The Best Phone Screen Interview Questions

By Robert Half May 19, 2017 at 6:00am

When you're hiring, you can spend a lot of time interviewing job candidates who don't meet your needs before you find one who does. One way to speed up your search is to use the phone screen interview. The answers to key screening questions can allow you to pare down your list and quickly identify the most promising candidates.

What is a phone screen interview? The process is straightforward: Once you've finished reviewing resumes and narrowed the applicant pool for your job opening, schedule each of those candidates for a brief screening interview. This step can save you the time and trouble involved in meeting job candidates in person who, despite strong resumes, don't satisfy all your needs.

The answers to phone interview questions can tell you a lot about whether an applicant is likely to have the right mix of skills and experience for the position and a work style that will suit your office. Plus, a relatively impromptu phone call can give you a better idea of the candidate's interpersonal skills than a formal, rehearsed interview would.

The best phone screen interview questions to ask

Rather than asking open-ended questions on your call, consider the following categories of screening questions to ask each applicant, with some specific examples and recommendations.

1. Basic information

Stick to the basics and verify information with questions such as these:

  • Where are you in your job search, and what do you hope to accomplish?
  • When could you start working?

TIP: Make sure you block noise and distractions from your office during your phone interviews.

2. Salary expectations

This is an important question to ask early in the screening, because it will shed light on the candidate’s expectations and whether he or she is making more than what you expect to offer.

  • What is your salary at your current job?
  • How much would you like to earn in this position?

TIP: If you can’t get a clear idea of whether there’s a financial fit, you can ask about salary later.

3. Desire for the job

Evaluate their work style and interest in this job, along with their motivation for leaving their last one.

  • What reasons do you have for leaving your most recent job?
  • Why attracted you to apply for this position?

TIP: Ask follow-up questions, if you need clarification, but keep in mind this is an introductory interview.

4. Find out what they know about the company

This will give you a clue about whether the candidate took the time to do some company research.

  • What attracted you to our organization?
  • What do you know about our products or services?

TIP: Keep brief notes so you can compare answers with other candidates.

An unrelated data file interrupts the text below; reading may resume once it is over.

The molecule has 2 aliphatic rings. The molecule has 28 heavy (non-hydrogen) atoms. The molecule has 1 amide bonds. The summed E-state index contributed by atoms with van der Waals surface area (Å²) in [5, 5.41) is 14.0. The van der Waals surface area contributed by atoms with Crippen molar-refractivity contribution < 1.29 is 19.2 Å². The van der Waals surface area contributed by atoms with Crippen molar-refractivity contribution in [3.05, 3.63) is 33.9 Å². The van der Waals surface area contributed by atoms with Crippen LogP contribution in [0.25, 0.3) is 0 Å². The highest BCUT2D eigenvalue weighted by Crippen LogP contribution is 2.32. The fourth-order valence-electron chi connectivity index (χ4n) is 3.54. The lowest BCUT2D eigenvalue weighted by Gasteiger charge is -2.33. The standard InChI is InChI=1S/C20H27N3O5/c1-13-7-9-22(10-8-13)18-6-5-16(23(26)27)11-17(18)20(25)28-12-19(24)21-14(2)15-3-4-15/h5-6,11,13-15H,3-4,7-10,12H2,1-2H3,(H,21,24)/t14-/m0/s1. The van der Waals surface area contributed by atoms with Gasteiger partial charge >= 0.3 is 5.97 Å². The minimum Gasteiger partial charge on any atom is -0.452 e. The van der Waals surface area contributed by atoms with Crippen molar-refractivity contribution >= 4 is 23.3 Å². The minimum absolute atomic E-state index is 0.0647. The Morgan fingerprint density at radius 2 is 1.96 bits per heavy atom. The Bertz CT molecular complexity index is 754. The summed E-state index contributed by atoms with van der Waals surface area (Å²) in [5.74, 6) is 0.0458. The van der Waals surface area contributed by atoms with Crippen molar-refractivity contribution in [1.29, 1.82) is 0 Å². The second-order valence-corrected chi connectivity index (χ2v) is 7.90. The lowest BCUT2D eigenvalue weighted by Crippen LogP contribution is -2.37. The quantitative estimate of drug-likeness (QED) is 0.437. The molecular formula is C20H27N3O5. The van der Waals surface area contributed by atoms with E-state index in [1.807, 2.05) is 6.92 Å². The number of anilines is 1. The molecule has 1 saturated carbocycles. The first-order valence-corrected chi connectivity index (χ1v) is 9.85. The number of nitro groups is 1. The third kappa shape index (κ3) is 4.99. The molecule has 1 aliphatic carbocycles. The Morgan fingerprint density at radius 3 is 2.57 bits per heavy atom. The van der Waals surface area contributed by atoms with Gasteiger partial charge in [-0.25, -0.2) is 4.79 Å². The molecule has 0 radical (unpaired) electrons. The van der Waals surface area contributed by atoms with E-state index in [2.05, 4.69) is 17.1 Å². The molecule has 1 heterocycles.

5. Issues with the resume

Be sure to raise any concerns or red flags that came up when you read the candidate's resume.

  • What skills have you learned recently?
  • What did you do during the yearlong gap in your employment?

TIP: Listen for tone and communication skills.

Planning for your phone interview

You may choose to plan for shorter or longer calls, but many employers find that it typically takes 15 to 30 minutes to ask all pertinent phone screening interview questions. Make a list of your questions and be consistent with what you ask each candidate so you make fair comparisons.

Many of the same interview tips for face-to-face meetings can be used for phone screening. But, in general, plan to ask fewer questions and to save more in-depth questions for the in-person interview, when you have more time to spend with the candidate and can use body language to help evaluate the responses.

Here are some bonus questions, in case you’d like more examples:

  • What is a typical day like at your current job?
  • How do you see yourself contributing in this position?
  • What would you hope to get out of this job?
  • Where do you see yourself in five years?
  • What questions do you have for me?

Following up on the phone call

If the candidate's answers to your phone screening interview questions don't satisfy you, you've saved yourself the time involved in interviewing that candidate in person.

If the first impression goes well, however, you can move on to the next stage, where you can ask tougher questions, such as: Tell me about a time you failed at something, or What do you expect from a supervisor?

Using phone screen interview questions to narrow the candidate field can be an important part of an effective candidate evaluation process. With a little planning, you can save yourself a lot of time and be that much closer to a successful hire.

We can help you with your phone screen interviews or find you more candidates to call.


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